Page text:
Calculating super lump-sum death benefits

One outcome of the growing popularity of superannuation as a wealth creation vehicle is that more adults will receive death benefits from their parents’ super account/s. This article will look at the treatment of life insurance proceeds included in a super lump sum death benefit payment to non-tax dependants.

Where the proceeds of a term life insurance policy are allocated to a deceased member’s superannuation interest, they will form part of the taxable component of that interest. If a deceased member’s interest is then paid as a lump sum to a tax dependant, the entire payment will be tax free (i.e. non-assessable, non-exempt income). Therefore, the super fund trustee generally will not be required to calculate the tax components or withhold any tax from the payment.

Tax dependants (in relation to the member) are as follows:

  • Spouse (including de facto and same sex)
  • Former spouse1
  • Child under age 18
  • Financial dependant (including financially dependent adult child)
  • Interdependent relation
  • Individual who receives super lump sum death benefit where the deceased died in the line of duty

A super death benefit may be paid directly to a superannuation dependant or to the member’s legal personal representative (LPR). Where a death benefit is paid to a LPR as executor of an estate, no tax is withheld by the trustee of the super fund. To the extent that non-tax dependent beneficiaries will (or could be expected to) benefit from the death benefit, it is subject to the same taxation in the estate as a non-tax dependant would pay had they received the benefit directly. However, Medicare levy does not apply.

Where a fund pays a super death benefit as a lump sum from accumulation phase to a non-tax dependant, the trustee will need to withhold tax from the taxable component as per the following table:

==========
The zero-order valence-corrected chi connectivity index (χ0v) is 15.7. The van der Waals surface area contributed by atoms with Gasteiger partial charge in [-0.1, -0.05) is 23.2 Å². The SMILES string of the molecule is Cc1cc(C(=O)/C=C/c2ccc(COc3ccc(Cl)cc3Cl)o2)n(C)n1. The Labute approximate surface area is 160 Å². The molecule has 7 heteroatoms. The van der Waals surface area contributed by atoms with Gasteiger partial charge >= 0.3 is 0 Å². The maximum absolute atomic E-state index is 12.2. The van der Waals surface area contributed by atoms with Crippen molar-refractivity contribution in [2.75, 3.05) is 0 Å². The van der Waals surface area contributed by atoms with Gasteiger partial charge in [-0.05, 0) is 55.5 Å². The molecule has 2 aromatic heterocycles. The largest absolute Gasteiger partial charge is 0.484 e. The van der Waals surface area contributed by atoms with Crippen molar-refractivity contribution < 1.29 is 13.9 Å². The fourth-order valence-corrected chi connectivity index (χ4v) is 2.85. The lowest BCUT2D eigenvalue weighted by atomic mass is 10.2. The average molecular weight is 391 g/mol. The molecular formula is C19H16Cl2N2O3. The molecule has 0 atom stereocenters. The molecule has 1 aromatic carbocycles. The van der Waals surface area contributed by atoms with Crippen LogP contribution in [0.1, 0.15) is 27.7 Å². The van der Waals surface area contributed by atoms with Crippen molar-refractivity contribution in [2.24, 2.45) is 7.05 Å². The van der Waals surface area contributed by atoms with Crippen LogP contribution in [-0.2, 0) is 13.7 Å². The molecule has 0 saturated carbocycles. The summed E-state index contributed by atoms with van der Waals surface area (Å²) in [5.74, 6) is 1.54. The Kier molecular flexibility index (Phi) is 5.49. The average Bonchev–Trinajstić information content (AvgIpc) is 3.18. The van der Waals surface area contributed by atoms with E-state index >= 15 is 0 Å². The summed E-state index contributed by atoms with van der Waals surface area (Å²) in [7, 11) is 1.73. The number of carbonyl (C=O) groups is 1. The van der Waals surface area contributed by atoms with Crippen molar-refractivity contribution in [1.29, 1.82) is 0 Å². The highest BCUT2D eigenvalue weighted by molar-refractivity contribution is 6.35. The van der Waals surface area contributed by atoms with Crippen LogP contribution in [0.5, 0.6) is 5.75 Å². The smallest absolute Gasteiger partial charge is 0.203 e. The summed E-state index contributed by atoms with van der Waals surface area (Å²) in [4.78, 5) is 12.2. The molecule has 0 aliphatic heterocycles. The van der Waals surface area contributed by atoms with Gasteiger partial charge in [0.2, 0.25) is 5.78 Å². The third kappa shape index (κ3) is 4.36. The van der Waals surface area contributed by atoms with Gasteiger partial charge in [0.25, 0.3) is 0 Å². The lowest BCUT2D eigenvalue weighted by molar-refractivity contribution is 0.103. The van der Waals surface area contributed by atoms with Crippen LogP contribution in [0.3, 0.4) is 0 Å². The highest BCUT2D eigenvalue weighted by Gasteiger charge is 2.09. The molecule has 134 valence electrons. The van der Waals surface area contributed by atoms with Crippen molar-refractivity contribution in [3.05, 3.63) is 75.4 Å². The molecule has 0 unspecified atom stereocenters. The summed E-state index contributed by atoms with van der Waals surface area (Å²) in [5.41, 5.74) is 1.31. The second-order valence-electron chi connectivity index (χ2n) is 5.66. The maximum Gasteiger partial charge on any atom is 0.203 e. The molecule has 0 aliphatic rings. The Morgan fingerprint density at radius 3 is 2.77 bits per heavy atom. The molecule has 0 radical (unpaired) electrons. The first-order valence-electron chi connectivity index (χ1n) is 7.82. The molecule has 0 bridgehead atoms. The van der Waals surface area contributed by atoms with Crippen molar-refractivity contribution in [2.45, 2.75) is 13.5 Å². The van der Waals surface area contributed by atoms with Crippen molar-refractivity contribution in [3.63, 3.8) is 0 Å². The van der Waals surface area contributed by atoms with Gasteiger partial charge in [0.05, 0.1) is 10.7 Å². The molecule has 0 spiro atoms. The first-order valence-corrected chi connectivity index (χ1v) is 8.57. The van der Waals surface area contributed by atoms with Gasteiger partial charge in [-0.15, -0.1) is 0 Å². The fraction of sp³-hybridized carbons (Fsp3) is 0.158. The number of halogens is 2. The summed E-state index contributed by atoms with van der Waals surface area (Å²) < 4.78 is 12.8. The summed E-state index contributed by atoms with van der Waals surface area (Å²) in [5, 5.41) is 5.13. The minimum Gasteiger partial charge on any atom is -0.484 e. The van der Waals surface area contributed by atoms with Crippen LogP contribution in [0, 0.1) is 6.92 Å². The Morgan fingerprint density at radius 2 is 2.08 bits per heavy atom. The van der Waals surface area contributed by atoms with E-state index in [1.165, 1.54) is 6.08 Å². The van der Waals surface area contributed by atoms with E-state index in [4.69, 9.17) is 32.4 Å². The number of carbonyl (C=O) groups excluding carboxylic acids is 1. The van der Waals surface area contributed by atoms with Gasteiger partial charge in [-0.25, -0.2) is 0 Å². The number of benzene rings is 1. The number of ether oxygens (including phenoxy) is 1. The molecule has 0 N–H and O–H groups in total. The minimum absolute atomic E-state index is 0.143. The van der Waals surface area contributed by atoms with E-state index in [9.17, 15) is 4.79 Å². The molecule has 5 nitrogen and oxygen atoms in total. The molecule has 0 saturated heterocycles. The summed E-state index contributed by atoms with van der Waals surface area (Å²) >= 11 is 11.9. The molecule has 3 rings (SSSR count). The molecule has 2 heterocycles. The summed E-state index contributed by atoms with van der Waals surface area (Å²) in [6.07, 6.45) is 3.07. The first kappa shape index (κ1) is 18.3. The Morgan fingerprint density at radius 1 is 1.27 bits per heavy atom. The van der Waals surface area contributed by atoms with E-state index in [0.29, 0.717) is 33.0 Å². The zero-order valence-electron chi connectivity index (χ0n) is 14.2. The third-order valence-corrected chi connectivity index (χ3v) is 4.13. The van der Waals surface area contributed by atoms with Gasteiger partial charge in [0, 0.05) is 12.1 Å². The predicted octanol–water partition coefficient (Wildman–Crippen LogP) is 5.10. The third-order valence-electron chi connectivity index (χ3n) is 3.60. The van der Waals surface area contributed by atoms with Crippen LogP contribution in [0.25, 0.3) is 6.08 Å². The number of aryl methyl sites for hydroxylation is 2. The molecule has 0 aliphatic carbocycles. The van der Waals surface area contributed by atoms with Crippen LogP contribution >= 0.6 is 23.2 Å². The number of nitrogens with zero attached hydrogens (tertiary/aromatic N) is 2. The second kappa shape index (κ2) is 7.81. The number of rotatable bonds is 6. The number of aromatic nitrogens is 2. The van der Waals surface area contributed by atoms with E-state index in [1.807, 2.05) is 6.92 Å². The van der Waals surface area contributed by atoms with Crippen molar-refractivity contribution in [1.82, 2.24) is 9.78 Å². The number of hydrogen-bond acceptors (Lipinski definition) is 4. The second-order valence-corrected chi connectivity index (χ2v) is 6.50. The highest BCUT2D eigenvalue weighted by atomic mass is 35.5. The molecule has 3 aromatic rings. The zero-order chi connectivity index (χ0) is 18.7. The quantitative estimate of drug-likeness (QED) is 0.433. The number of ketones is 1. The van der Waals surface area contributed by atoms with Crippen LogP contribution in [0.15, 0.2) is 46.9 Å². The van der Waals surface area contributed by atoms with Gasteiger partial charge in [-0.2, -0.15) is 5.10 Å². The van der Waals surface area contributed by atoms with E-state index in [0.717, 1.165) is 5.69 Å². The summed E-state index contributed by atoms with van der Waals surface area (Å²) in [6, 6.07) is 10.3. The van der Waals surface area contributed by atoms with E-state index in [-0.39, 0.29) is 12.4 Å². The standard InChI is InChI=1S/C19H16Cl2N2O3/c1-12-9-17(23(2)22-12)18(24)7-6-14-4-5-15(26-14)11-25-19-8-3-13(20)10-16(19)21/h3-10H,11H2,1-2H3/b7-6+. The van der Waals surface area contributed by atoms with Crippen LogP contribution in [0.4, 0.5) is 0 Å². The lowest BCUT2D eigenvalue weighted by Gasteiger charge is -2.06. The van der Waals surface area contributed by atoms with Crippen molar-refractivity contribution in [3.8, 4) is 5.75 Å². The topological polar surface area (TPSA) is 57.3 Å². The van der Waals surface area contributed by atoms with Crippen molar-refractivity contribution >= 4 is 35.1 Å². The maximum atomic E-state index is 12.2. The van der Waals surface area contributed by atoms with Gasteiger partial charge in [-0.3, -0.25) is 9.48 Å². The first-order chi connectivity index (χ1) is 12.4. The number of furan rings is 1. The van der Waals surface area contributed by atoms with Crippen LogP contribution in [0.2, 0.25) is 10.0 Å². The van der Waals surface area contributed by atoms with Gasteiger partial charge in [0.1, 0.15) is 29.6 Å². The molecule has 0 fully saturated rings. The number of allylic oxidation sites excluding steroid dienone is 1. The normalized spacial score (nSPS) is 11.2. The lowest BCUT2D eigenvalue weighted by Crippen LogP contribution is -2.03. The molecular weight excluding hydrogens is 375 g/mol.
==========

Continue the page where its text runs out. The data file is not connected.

Tax component                                                                               Tax rate

Tax free component                                                                         Nil (non-assessable non-exempt income

Taxable component (taxed element)                                              15%

Taxable component (untaxed element)                                          30%

*Medicare levy is also payable on the amount except where death benefit is paid to the member’s estate.

Where a member’s lump sum death benefit does not include any insurance proceeds, the whole of the taxable component will generally consist of a taxed element. However, where the lump sum death benefit includes insurance proceeds (even $1) and the trustee has claimed, or will claim a deduction for the cost of the insurance premiums (or claim a deduction for a future liability to pay benefits), the taxable component will also include an untaxed element.

The process to calculate the untaxed element is specified in section 307-290 of ITAA 1997 and is as follows:

Step 1 Calculate the taxable component (taxed element) Page 2 of 3



1 An ex-spouse is not recognised as a superannuation dependant. It is unlikely for a super death benefit to be paid to an ex-spouse.


  • Days to retirement = the number of days between the date of death and the deceased’s last retirement date (generally age 65).
  • Service days = is the number of days from the day the member joined the fund (or if a rollover amount was received by the fund with an earlier service period start date, that earlier start date) to the date of death. For an employer sponsored fund, service days may commence when the members employment commenced, if that was prior to the commencement of their fund membership.

Calculating super lump-sum death benefits